He beat it by inches, felt icy water curl around his ankles, slide harmlessly past him as he fell on his hands in a pool of hissing foam, exhausted and breathless, black spots swimming in his vision. When he could, he reared back on his knees and sucked air into his lungs. His eyes and his throat burned with salt, but he was alive. Alive, by God.
Find the winos, build a roaring bonfire, and get arrested. Spend a warm, dry night in jail and get shipped to a shelter in the morning. They’d give him clothes and shoes, a hot meal and a few bucks if they had it to spare. He’d scout a place to flop and get a job. Not that he could do anything but look good for a camera, but he’d figure something out.
He already knew he wouldn’t try this again. Next time he’d fling himself off an overpass. A nice, dry overpass. If he tried this again. Maybe he’d give sobriety a shot first. The guys at AA said if he could make it five years he had a chance. He was going on two. Jesus. No wonder he’d wanted to kill himself.
Noah staggered to his feet and up the beach, bruised and aching from being slapped around by the surf. His soaked clothes weighed a ton and goose bumps the size of boulders popped on his skin.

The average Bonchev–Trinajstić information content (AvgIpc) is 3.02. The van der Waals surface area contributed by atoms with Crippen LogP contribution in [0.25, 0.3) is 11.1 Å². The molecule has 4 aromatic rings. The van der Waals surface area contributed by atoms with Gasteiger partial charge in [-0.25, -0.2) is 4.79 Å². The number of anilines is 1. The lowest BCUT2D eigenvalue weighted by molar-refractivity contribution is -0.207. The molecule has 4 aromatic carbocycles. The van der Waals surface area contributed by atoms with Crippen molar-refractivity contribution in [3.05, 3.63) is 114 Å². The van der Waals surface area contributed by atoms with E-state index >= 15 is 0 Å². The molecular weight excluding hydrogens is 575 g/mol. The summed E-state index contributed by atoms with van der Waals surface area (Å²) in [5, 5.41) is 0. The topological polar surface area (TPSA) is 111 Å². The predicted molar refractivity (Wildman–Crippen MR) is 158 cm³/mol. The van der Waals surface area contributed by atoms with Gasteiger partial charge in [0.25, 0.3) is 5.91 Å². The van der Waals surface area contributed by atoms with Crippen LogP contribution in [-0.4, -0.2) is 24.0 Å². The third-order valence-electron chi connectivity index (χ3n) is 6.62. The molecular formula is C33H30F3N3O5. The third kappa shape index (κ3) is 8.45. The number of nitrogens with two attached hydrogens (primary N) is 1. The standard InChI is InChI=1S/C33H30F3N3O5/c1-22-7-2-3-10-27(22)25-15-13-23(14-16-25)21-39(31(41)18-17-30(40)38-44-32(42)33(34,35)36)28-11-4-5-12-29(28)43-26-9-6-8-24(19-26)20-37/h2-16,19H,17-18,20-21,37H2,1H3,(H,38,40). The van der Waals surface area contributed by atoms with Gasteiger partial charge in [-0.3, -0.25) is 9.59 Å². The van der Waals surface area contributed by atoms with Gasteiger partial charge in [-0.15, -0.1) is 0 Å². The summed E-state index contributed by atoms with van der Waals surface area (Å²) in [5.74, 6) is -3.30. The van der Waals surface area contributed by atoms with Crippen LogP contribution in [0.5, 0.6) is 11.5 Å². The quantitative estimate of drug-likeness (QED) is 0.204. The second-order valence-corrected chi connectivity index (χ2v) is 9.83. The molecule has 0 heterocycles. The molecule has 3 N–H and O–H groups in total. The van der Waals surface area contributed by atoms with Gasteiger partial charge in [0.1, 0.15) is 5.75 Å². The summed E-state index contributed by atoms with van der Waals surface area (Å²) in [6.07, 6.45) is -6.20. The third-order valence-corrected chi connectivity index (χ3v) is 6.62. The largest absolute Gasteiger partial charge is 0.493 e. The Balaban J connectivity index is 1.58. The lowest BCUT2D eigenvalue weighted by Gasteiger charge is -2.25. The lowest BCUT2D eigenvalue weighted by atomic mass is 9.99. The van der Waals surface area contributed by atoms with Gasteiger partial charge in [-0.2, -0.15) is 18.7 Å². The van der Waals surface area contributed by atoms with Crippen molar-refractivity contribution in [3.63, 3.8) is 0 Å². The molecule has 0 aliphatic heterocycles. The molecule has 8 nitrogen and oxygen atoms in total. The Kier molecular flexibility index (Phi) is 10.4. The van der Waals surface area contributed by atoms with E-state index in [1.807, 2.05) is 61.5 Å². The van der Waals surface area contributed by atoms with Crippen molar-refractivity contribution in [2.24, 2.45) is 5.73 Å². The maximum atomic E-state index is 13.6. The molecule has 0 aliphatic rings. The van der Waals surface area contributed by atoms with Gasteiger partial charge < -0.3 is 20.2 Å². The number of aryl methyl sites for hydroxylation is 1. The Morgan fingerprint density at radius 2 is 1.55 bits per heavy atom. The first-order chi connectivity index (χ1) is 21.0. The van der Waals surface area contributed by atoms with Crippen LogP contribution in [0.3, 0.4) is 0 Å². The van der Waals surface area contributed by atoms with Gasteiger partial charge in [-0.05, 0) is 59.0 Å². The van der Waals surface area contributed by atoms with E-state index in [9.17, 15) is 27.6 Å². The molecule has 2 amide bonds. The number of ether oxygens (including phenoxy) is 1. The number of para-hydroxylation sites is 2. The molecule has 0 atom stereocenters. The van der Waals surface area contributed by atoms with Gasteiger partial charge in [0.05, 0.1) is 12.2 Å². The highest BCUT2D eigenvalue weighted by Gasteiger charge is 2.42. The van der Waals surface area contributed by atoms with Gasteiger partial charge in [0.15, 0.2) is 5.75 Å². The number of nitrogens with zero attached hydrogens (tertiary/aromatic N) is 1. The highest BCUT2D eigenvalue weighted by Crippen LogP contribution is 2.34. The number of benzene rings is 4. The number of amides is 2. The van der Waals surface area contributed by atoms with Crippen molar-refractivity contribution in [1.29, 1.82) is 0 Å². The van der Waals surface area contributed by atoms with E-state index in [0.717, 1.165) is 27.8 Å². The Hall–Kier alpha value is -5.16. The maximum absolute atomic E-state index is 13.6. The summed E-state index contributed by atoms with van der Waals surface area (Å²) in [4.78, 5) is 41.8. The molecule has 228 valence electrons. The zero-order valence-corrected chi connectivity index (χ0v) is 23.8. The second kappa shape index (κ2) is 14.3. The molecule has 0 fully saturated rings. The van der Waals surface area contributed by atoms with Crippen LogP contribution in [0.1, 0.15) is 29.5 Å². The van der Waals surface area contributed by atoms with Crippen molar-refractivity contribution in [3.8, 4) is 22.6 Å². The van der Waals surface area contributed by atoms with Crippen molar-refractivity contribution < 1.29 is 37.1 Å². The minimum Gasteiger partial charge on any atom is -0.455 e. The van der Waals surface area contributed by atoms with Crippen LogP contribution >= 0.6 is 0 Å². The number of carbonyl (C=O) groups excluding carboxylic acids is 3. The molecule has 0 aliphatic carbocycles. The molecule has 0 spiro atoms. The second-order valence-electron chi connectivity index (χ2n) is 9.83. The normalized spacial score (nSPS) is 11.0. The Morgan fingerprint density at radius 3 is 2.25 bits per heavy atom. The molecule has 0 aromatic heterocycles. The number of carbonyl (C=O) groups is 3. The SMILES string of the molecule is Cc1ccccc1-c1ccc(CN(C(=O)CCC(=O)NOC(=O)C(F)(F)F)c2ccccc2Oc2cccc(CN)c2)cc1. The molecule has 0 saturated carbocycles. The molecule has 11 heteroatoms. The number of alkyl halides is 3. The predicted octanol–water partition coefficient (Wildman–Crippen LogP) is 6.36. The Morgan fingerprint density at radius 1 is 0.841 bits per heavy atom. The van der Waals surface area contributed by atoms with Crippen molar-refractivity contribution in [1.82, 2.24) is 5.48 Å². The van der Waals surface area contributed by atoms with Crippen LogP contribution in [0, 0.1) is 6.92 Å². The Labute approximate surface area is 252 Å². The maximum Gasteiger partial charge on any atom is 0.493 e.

It wasn’t dark yet but it was getting there, the orange in the sky fading to violet. There was twilight enough to see the low wall edging the beach and the strip of shoulder beyond it that ran along this stretch of highway between L.A. and Malibu. A car, a Mercedes he thought, was parked there and a woman smoking a cigarette sat on the wall.
A woman he knew but hadn’t seen in . . . shit. A lotta years. It took him a minute to recognize her. She was older and she’d cut her hair. Changed the color, too, he thought, but the memory was vague.
“Oh Christ,” he said. “You.”
“You were expecting your fairy godmother?”
Noah wheeled away and wobbled back toward the water.
“Where are you going?” she asked.
He swung around to make sure it was her. Fuck. It was.
“Seeing you makes me think I do have the guts for this after all.”
She laughed and got up, flipped her cigarette in the sand and went to the car. Came back with a blanket she tossed on the wall as she sat down and unscrewed the cap of a stainless steel thermos.